If you’ve lived through at least one Northwest winter, you’ve confronted the concept of gray. Gray usually hits me when I’m driving the interstate on a particularly drippy afternoon. This week I had one of those gray days. I was driving I-5, continually adjusting the rate of my intermittently oscillating windshield wipers. I just couldn’t get the timing down. Every time the pacing seemed right, a semi would zoom by and splash and dash my wiper rhythm.
To make matters worse, my weather worn blades did less to clear the windshield than to smear a rain resistant residue back and forth upon the glass. This created a blurring effect akin to sauna visibility. Occasionally, a wiper movement from left to right would create a momentary clearing, only to be obscured by the blade’s return. Still, the blades worked well enough for me to position my car between the appropriate lines.
As I gazed through my murky windshield, driving a steady sixty in the slow lane of interstate five, the word came to me clearly. . . gray! This here is a gray day. Before me stretched a gray road beneath a gray sky. In the distance, a gray horizon united the gray pavement with the gray atmosphere. Within the car, my gray matter was beginning to identify with the ashen theme.
Now gray isn’t all that bad. Many a heartsick love poem or tortured love song has been birthed under a gray sky. Countless creative endeavors have found voice through a pad of paper, a coffee shop, and a prolonged drizzle. Gray days can trigger needed soul searching and introspection. Some thoughts can only be found, some words can only be spoken, some truths can only be discovered on gray days.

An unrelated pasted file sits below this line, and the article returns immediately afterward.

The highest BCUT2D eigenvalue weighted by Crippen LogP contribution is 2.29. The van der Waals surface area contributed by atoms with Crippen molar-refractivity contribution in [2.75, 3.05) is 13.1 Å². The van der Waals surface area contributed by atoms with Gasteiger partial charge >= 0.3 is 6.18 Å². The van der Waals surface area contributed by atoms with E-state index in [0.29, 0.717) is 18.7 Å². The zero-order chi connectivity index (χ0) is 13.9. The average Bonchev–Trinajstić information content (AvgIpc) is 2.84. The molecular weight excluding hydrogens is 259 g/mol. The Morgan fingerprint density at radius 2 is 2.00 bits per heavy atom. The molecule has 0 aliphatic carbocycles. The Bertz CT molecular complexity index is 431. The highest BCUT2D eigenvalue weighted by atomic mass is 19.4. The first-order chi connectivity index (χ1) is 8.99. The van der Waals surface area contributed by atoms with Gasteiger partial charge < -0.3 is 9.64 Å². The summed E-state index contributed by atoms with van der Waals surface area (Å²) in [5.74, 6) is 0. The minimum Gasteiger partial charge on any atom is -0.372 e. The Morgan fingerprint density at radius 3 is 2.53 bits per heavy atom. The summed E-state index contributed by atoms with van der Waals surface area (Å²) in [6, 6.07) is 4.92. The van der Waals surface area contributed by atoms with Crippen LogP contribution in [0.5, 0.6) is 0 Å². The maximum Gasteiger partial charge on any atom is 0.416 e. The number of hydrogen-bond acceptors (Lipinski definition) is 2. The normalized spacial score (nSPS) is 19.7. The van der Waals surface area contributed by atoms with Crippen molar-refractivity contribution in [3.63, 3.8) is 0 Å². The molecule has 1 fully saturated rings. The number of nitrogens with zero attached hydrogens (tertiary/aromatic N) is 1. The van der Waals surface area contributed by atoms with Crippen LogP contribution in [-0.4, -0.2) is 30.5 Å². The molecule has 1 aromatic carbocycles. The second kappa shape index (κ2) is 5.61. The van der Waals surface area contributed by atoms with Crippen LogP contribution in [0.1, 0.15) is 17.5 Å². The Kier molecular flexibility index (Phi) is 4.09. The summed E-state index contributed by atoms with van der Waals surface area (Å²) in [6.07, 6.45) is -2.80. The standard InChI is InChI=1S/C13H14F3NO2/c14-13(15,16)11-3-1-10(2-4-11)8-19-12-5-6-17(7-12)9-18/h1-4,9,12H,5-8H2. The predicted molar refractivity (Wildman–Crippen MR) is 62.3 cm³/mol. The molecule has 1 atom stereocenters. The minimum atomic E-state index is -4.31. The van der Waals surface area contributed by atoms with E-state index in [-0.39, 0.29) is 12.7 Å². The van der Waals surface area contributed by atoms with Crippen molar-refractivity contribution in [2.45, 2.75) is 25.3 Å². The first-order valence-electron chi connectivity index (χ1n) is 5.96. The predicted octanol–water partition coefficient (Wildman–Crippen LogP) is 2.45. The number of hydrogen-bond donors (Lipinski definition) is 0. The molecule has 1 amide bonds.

One has not truly seen the Pacific Ocean until they’ve confronted a winter storm. Until they’ve stood still on the wet sand, their face against the fierce winds, their eyes fixed upon the endless crashing surf. The ocean was made as much for gray as for blue.
Sometimes it is difficult to embrace and accept reality. Instead of learning how to live in the moment, we live and plan for better days. When it rains, we wish for snow. When it snows, we wish for rain. When it’s cold, we wish for warmth and when it’s gray we wish for Arizona.
There’s certainly nothing wrong with occasionally yearning for the warmth of summer or the light of spring. However, we must be careful that in pondering a preferred tomorrow we don’t overlook the beauty of today. I’ve found life works best when I embrace the power of today.
Today is the day I’ve been given. Today God can be found. Today I have everything I need for joy, peace, and meaning. Most importantly, that which is out of my control, will not control me. In other words, whether or not the gray skies are going to clear up, I can find contentment in each and every day.
Even when the day is gray. . . very, very gray.